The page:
Listen, who cares about watching your art grow over time through trial and error; success and failure? NOBODY. THAT’S WHO. Spend three decades on one precious thing you think is a goddamn masterpiece. After all, you only want to be popular after you’re dead, anyway. That’s how to REALLY art. Throw everything else in the trash.

STEP 5:
DEVELOP A MYSTERIOUS SUBSTANCE ABUSE PROBLEM
Opium is always a good choice. It’s niche enough to be interesting, without the flamboyant flashiness of coke. If it’s good enough for Sherlock Holmes, it’s probably good enough for you.

STEP 6:
MEN: GROW A BEARD
Hemingway. I rest my case.

WOMEN: PUT YOUR HAIR IN A BUN ON THE TOP OF YOUR HEAD
Topknots keep your face tight and emotionless, like an empty shell and also an artist. If this doesn’t work for you, cut it reeeeaaal short.

Get it, Gertrude!

Get it, Gertrude!

STEP 7:
GET YOURSELF ABANDONED BY A LOVER
It’s okay if you didn’t even like them that much and it was kind of a mutual thing, you can just lie about it. Keep the details foggy. If someone gets too inquisitive, get a far-off look in your eyes, and mumble something about the ocean.

STEP 8:
FOR THE LOVE OF ALL THAT IS HOLY, NEVER TAKE FEEDBACK
Treat all feedback the same way: like it’s coming from a talking horse. Whether it’s from the most well-known artist in your field, or from your “friends” and “loved ones”, tell ‘em all to fuck off. Then lock yourself in a room and X their eyes out with a sharpie in all your photos. Resist the urge to change even if you think they might be right and just trying to help you. THAT’S WHAT THEY WANT YOU TO THINK.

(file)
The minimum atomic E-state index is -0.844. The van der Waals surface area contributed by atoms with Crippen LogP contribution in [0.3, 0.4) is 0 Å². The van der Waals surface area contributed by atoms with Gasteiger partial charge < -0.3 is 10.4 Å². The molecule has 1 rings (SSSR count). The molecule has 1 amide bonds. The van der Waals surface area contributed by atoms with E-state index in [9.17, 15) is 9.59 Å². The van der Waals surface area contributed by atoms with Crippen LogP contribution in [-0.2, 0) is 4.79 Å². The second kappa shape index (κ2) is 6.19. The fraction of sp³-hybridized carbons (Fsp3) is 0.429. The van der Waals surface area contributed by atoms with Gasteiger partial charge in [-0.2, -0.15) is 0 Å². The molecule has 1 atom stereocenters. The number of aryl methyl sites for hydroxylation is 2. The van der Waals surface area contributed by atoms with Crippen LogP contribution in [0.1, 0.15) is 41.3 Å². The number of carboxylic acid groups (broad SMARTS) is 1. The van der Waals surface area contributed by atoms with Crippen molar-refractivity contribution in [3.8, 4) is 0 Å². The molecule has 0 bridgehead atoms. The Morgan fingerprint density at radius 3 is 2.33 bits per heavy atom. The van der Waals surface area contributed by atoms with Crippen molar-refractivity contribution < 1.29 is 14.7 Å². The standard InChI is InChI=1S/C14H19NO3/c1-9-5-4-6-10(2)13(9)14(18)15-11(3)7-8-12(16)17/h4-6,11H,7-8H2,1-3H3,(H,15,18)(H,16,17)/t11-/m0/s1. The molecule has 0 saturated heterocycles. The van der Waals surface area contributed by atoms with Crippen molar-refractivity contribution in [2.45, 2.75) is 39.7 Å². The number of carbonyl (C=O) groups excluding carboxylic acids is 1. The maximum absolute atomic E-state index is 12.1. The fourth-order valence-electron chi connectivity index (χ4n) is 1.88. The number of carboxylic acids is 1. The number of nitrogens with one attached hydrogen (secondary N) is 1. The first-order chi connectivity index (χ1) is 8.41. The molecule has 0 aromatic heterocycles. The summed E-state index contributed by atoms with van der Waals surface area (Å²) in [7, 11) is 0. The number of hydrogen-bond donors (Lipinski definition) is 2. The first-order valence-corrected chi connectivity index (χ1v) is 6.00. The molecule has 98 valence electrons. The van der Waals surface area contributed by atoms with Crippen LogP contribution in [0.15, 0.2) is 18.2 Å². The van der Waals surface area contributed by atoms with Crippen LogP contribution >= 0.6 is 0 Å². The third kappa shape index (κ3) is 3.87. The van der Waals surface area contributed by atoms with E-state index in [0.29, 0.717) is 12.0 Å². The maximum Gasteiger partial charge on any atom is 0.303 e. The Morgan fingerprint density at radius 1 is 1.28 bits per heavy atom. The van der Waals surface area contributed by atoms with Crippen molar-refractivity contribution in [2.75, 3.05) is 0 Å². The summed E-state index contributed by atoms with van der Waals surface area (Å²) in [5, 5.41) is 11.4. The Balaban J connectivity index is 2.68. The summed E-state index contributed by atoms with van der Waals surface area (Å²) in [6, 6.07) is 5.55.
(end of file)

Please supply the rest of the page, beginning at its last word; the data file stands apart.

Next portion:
STEP 9:
DATE SOMEONE WHO WEARS A TRENCH COAT AND TREATS YOU LIKE DIRT
Insist they’re “unique” and “troubled” and “so talented” but never say what kind of talent it is.

STEP 10:
EMBRACE AN EXTREME AND CONTROVERSIAL POLITICAL VIEW
If you can somehow manage to make it sound like women are werewolves or witches, that should help.

No caption necessary.

No caption necessary.

STEP 11:
JUST BE A DICK, ALREADY
Be mean for the sake of being mean. Ridicule everyone else’s work. Drop a kitten out a window. Befriend a 19 year old so that when you’re dead, that ONE person can talk about how kind you were, but also just hard to understand because you’re so “interesting”. They’ll write a memoir about you and though they’ll get some slight fame out of it, console yourself with the fact that you’ll be much more famous than they will. Of course, you’ll be dead, but that’s how you wanted it anyway, because you’re an artist.

For those who feel like this is not the strategy for them, there is an alternative.

HOW TO BE AN ARTIST IN ONE HARD STEP:
Make art.

20120627

Allison Page is a writer/actor/co-creative director at Killing My Lobster in San Francisco.

Everything Is Already Something Week 48: I MADE IT!

Allison Page, sliding under the finish line.